She added that girls and young women in particular lack access to targeted recreational opportunities within their communities, this confines them to the private sphere which exacerbates problems of female participation in other spheres, including social and economic ones.

“For those spaces to work out there is a need to establish long-standing partnerships with community members and local organizations,” Chapuisat said, “(in order) to maximize the positive impact on the community and increase participation of vulnerable groups.”

She said that in planning, designing and implementing these public safe play areas, Jordan needs to incorporate a child-friendly framework where the views of children are considered, while ensuring that these spaces are inclusive, child-friendly, safe, and accessible to every child, especially those living with disabilities.”

In another conversation with Maha Qandil, a kindergarten teacher for eight years, she said: “At the start of my career as a teacher of kindergarten children, I used play only to make sure the child doesn’t feel bored from the first hours. I was afraid to play games during the lessons so as not to disturb the order and tranquillity of the class.”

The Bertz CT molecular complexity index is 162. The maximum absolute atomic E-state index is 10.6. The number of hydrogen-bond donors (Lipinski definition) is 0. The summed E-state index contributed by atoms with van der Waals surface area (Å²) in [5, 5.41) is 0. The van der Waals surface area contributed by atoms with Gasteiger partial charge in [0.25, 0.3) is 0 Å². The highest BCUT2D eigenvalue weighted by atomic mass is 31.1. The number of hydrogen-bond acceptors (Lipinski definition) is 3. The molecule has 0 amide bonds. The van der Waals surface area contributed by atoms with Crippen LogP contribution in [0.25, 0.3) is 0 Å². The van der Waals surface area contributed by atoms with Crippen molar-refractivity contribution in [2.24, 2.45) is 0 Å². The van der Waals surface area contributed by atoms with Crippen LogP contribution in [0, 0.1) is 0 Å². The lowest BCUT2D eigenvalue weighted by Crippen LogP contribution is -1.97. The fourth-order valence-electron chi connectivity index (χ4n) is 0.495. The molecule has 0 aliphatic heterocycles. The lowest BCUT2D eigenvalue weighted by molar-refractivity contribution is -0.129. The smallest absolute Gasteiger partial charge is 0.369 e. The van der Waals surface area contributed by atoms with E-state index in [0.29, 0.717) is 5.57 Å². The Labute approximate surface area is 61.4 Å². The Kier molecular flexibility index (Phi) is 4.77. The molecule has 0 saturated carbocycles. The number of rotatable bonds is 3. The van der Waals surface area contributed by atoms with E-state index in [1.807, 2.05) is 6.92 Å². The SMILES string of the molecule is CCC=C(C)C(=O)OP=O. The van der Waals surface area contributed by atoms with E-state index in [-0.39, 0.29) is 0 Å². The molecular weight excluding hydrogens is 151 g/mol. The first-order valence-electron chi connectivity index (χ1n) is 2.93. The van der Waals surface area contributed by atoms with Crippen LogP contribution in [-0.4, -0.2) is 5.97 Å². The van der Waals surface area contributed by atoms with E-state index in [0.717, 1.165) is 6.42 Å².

“I later found that I was wrong,” Qandil said. “The acquisition of knowledge through play means a child receives the information joyfully, which has a great impact on the extent to which this knowledge is retained and not forgotten. I only speak from my experience as a teacher, and because I am the mother of a five-year-old as well.”

She said that few parents are aware of places like the Children’s Museum in Amman, a place that instils knowledge in the child through fun and games. “If you visit this museum, you will find that it is impossible to learn something new without having fun. The other important thing about it is that parents can be directly involved with their children as they play and learn,” Qandil said.

She said the museum is one of the most important, the funniest, and most useful achievements for children and their parents. The Children’s Museum was established in 2007 at the initiative of Queen Rania. Its main task is to foster a love of knowledge in children.

The museum aims to develop the learning capabilities of children, stirring their curiosity and providing them with basic skills that will help them for life. It develops children’s creativity and aesthetic senses.

The museum contains more than 150 interactive exhibits.

The educational programs are also designed to be fun and interesting.